Wednesday, March 09, 2016

London through its charity shops #30: From Lewisham to Blackheath

Colourful Lewisham: my boon companion in the foreground
There was rain, wind, hail and sun, there was coffee and Greggs sausage rolls, and starlings catching the crumbs in their beaks mid air, and there was giving fried chicken to a very grateful homeless man. Along we way we passed Laurence Llewelyn-Bowen's former house and Danny Baker's current one and popped into, oh, 13 charity shops (unfortunately we had to miss out a few) where my boon companion bought about twenty books and I got absolutely nothing, but there were some close barngains.

My esteemed colleague had enthused about the charity shops in his local area for some time so I asked him to put his money where his mouth is and we met up on a Saturday outside Lewisham train station. Walking towards town, one is greeted with the ugliness of roadworks and construction sites, with flats going up and bollards all over the place. Things got better once we walked through the shopping centre, with a fruit and veg market on the other side and some charity shops.

We started with the British Heart Foundation, which had friendly, helpful staff (a rarity nowadays), good CDs and lots of cheap paperbacks – my companion picked up half a dozen thrillers for his missis and declared the non-fiction section to have seen better days. Next was the 'uninspiring' British Red Cross which had plenty of women's clothes and a poor book department. Scope has a nice feel to it; it's small and pleasant yet the music is too loud and the staff "dozy".  Good CDs but bad placement of the books, next to the changing rooms and till. Cancer Research had loads of CDs and women's shoes, cheap clothes rails and a small book section.

Soviet sci-fi style staircase, Lee Green
We took a bus to Lee Green, where's there's a large Geranium charity shop with some furniture and electrical good; plenty of bric-a-brac. Books were cheap. Next door was a smaller Geranium 99p shop. Nearby is a huge Sue Ryder furniture store which also sells white goods. Along the walls were lots of books, CDs, DVDs and bric-a-brac.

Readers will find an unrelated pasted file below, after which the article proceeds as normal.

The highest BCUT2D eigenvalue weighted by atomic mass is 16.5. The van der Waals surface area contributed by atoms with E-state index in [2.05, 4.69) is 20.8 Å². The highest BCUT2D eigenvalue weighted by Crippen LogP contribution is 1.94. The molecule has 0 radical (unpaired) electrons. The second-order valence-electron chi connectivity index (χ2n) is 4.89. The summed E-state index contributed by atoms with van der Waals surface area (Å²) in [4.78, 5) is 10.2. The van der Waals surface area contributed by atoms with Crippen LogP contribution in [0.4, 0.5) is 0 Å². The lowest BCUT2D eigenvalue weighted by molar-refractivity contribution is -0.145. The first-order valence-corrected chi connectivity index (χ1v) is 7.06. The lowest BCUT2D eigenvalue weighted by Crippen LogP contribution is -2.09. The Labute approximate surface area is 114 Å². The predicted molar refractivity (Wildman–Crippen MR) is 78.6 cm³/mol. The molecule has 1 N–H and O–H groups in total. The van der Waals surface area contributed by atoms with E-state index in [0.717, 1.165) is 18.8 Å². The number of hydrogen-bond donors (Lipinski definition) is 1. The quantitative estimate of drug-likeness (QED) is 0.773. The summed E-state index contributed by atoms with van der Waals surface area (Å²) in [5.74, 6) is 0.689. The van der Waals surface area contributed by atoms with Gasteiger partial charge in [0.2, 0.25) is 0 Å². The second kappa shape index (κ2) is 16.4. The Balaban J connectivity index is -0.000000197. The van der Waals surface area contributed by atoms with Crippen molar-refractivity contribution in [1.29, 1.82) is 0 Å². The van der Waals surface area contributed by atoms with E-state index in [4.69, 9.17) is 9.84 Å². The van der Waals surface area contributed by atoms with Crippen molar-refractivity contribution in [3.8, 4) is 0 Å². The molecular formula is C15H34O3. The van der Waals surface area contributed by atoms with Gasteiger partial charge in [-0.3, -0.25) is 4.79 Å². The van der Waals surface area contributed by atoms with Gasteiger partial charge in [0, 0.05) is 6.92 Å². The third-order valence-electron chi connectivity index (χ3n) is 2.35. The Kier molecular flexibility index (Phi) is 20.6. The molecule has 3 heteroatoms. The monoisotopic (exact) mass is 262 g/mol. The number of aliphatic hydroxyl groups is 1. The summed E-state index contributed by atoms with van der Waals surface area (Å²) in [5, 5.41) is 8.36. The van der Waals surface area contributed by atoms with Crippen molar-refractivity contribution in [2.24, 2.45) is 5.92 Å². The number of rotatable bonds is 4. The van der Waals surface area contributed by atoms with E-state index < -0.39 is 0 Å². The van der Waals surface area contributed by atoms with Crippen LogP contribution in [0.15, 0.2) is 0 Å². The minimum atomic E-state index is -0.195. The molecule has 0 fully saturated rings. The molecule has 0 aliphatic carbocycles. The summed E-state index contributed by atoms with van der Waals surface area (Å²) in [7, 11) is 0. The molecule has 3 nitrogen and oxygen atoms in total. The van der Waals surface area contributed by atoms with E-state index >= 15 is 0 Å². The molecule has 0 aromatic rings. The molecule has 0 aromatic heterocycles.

Onto Blackheath, where there's an okay and cheap Cats Protection shop, featuring lots of cat figures in the bric-a-brac section. The Community Hospice is small with good bric-a-brac and cheap books. The British Red Cross is lovely and colourful, with lots of designer clothes. I spotted a lovely pair of black Levi's 501s, as new, for £8.99. Unfortunately a few sizes too big for me, but I joked with the shop assistant I'll put on weight to make them fit. She told me of the harm of being overweight and the possibility of getting diabetes. At the back some good records too, but I wasn't going to pay £8.99 for Jimi Hendrix's Smash Hits.

We walked past lovely houses and across the heath to get to Blackheath village, where there was a uber chic Mary's Living and Giving Save the Children, which we didn't dare go into. There's a nice Cancer Research where a near barngain was the pop-up 3D ABC book, unfortunately some letters were damaged. I had nothing and was getting desperate: a cool Wrangler shirt was frayed; a nice Penguin shirt was too small. The final stop was Oxfam, our first of the day. Women's clothes are downstairs; upstairs there's a large book and music section. Nothing grabbed me. Still, it was a good day. It had started raining again and the light was fading.

1 comment :

T-1000 said...

Your account is so vivid - it's like I was there with you! p.s. - 'found' (in the Onion) barnacle: What does not kill me makes me whinier